The Luchadors Of Bethnal Green
Passing the terrace in Paradise Row, Bethnal Green, with a blue plaque commemorating the former residence of the legendary eighteenth century prize-fighter, Daniel Mendoza, I took the next turning under the railway, and walked through a dark and narrow arch to enter an unmarked door between the panel-beating and the joinery workshops, where I discovered an empty wrestling ring beneath blazing lights, awaiting the contestants of the night.
I had arrived at the European centre of Lucha Libre – an evolved style of Mexican Wrestling characterised by the use of colourful masks and employment of rapid sequences of flamboyant moves, including high-flying aerial techniques. Contributing Photographer Simon Mooney was already poised at the ringside, ready to capture the spectacle of Lucha Britannia in close up.
Before I knew it, the space was crammed with an excited audience of aficionados and fans cheering in anticipation as Benjamin Louche, the be-sequinned MC, asked “Do you like the sound of breaking bones?” When the Luchadors emerged from the crowd amidst loud music, bursting into the ring and taunting the audience, I realised that this was sport counterpointed with an equal measure of pantomime. First came the robotic Metallico, then Freddie Mercurio crowd-surfed his way onto the platform, followed by the undead Necrosis and the African Prince Katunda in tiger skin pants.
I wondered what universe these ill-assorted spectres had been conjured from – whether a comic book Parnassus or murky Gothic netherworld. Yet all regions of the collective imagination were represented in this trashy posse of snarling and roaring grotesques, both male and female, who took turns in the ring during the evening. These were brash fantasy alteregos unleashed by the wearing of a mask and a skimpy costume – needy, petulant emotional characters finding primal expression in violent physicality.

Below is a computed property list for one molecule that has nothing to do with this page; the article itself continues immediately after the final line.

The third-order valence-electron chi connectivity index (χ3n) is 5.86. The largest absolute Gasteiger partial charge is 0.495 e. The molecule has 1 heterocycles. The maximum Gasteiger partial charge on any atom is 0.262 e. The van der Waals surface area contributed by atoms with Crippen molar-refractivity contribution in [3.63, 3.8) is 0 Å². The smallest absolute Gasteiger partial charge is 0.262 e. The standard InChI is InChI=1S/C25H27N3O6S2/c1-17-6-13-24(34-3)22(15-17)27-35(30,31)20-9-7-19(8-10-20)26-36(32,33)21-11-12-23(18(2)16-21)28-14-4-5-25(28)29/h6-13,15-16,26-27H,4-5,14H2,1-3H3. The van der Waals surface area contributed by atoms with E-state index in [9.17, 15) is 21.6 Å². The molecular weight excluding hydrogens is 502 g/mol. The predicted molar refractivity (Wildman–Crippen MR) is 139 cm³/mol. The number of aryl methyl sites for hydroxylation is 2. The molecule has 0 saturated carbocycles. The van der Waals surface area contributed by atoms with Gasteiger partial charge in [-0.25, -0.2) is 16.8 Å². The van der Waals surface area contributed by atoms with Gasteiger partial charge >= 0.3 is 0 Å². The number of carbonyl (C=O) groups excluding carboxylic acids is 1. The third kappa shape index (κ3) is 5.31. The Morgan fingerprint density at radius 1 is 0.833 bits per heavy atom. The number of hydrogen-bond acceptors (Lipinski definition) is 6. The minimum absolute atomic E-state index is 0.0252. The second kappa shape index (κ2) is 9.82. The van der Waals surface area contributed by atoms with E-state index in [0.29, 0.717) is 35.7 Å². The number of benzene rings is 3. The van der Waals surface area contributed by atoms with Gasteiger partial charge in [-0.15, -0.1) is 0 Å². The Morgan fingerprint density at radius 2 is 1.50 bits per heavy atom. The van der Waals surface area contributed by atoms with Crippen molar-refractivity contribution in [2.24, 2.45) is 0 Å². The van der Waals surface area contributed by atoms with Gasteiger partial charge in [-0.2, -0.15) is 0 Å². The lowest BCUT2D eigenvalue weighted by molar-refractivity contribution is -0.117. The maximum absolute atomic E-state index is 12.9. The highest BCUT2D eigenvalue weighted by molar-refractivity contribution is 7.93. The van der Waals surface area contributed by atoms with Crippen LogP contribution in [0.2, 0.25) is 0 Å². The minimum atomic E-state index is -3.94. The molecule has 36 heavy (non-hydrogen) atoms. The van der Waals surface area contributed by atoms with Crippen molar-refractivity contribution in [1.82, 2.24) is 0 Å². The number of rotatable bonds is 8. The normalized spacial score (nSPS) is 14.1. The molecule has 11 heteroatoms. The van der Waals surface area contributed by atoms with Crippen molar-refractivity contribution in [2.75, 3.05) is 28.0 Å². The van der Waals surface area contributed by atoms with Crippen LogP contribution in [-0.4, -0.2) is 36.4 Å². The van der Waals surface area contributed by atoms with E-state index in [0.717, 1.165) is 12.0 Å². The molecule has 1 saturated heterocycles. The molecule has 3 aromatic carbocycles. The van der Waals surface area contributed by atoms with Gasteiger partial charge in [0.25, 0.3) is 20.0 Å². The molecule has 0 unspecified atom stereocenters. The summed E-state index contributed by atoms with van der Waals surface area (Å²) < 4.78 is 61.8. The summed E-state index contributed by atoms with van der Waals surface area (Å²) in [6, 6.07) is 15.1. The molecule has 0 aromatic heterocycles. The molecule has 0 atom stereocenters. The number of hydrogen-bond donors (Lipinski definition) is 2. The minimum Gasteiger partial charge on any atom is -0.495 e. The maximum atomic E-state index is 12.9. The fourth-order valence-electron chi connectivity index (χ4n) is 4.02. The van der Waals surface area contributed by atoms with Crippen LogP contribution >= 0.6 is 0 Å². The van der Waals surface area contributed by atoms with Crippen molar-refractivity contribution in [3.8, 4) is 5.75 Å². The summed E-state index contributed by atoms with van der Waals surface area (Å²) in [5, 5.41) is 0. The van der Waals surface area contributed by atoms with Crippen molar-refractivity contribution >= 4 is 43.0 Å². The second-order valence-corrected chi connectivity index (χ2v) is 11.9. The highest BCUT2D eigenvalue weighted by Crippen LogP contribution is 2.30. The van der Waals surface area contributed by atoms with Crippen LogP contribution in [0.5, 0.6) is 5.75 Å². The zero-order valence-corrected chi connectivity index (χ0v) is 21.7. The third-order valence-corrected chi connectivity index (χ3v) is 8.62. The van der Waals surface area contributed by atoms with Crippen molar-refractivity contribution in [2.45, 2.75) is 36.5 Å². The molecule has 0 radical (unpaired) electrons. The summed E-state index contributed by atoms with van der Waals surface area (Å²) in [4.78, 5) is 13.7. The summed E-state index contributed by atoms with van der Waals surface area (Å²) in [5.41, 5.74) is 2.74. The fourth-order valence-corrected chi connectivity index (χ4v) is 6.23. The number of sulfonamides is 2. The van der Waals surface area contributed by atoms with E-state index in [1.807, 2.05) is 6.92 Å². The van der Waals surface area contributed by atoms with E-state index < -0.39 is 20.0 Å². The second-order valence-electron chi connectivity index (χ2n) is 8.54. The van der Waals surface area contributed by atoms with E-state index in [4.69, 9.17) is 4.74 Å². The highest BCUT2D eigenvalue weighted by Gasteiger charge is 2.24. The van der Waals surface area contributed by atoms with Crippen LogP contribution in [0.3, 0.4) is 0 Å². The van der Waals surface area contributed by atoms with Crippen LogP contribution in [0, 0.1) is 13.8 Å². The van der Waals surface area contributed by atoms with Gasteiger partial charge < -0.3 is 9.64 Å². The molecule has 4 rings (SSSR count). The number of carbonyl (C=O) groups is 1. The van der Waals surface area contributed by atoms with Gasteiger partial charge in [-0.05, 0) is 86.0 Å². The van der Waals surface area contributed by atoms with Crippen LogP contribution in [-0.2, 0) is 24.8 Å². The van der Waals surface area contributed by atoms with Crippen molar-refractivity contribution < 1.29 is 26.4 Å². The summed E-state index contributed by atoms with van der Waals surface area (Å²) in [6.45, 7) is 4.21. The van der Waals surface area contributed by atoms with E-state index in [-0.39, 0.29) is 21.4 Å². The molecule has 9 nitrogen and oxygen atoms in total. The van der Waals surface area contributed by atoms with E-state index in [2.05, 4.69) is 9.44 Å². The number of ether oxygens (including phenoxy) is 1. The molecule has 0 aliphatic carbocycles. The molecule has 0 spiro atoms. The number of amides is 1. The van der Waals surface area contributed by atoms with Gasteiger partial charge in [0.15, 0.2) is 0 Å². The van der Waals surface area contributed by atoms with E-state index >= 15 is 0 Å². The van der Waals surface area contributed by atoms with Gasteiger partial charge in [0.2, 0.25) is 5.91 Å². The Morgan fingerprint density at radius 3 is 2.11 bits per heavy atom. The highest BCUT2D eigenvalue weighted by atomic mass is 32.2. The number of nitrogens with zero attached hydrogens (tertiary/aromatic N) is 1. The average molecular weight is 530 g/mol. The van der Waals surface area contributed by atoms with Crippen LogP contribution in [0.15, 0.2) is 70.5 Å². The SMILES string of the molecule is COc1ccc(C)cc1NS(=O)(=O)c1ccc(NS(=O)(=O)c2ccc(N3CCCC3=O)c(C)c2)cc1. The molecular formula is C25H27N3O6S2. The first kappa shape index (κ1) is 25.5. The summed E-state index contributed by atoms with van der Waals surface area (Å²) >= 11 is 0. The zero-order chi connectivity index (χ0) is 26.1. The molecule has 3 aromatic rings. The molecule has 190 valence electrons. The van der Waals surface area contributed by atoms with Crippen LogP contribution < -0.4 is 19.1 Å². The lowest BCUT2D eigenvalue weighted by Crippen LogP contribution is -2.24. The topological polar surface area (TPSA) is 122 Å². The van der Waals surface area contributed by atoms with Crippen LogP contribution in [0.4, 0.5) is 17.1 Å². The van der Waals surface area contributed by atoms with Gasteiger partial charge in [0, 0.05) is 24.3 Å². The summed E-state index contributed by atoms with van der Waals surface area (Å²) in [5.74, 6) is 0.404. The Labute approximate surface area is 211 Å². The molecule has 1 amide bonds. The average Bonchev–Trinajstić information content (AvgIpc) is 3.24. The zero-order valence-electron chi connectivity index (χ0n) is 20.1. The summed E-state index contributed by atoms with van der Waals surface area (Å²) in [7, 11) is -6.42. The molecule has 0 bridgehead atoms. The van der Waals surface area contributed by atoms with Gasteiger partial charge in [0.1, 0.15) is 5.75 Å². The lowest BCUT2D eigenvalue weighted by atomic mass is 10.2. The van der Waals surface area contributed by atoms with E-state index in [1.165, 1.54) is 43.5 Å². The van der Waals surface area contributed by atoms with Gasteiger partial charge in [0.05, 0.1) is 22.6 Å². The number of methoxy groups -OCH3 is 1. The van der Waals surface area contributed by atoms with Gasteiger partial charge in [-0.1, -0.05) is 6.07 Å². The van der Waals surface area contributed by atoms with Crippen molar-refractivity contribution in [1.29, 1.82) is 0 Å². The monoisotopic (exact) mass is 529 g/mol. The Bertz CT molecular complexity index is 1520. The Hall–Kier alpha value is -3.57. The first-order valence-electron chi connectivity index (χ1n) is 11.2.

The luchadors flew around the ring, chopping and punching, bouncing off the elasticated ropes, leaping off the corners, spinning and somersaulting, twisting arms and pulling each other around in swift acrobatic moves that sent their partners crashing onto the floor – as if they were as incapable of injury as cartoon characters, but leaving me wincing at the bruises thus inflicted. Innumerable times, wrestlers ended up in the crowd and came flying back into the ring. Underscored by a constant soundtrack, this was a night of unrelenting energy intensified by the confines of the cavernous arch and whipped up by an audience that grew increasingly intoxicated by the drama, and the heat, and Day of the Dead beer.
This collective excitement proved irresistible, delighting in chaos and excessive behaviour, yet coloured with pathos too. We all cheered for the working class Bakewell Boys to beat Sir Reginald Windsor and then booed when the posh nobs prevailed over the scruffy plebs. Similarly, when the five foot Lucha Britannia champion took on the seven foot Fug in the most exciting match of the evening, leaping around the ring with the grace and speed of a flying monkey, he won the fight only to be defeated in the final moment by Fug’s brutal pal appearing in the ring. These poignant losses won the hearts of the audience and undermined simple notions of victory in a sport which finds its expression in bravura theatrical technique as much as in physical domination of the opponent.
To one such as myself, only vaguely familiar with wrestling in any form, the presence of more than two fighters in the ring at once compounded the dramatic possibility exponentionally. Meanwhile at the ringside, Benjamin Louche and his colleague, Tony Twotops, kept a running commentary, showgirls, Maz & Viva, strutted around with signs announcing the acts, while referee, Gino Giovanni, struggled to keep the contest fair and Nurse Buckett, in a green rubber dress, tended the casualties.
As an audience, we were such willing co-conspirators in this charismatically surreal version of a wrestling match – so far beyond self-parody and satire yet enacted with a winning display of skill and panache – that when all the contestants invaded the ring at the finale and Benjamin Louche suggested, “Let’s not fight, let’s take a photograph,” we were more than willing to participate in this sublime moment, capturing the exhilarating emotional triumph of the night.
Photographs copyright © Simon Mooney
Lucha Britannia takes place monthly at 265 Poyser St, Bethnal Green, E2 9RF
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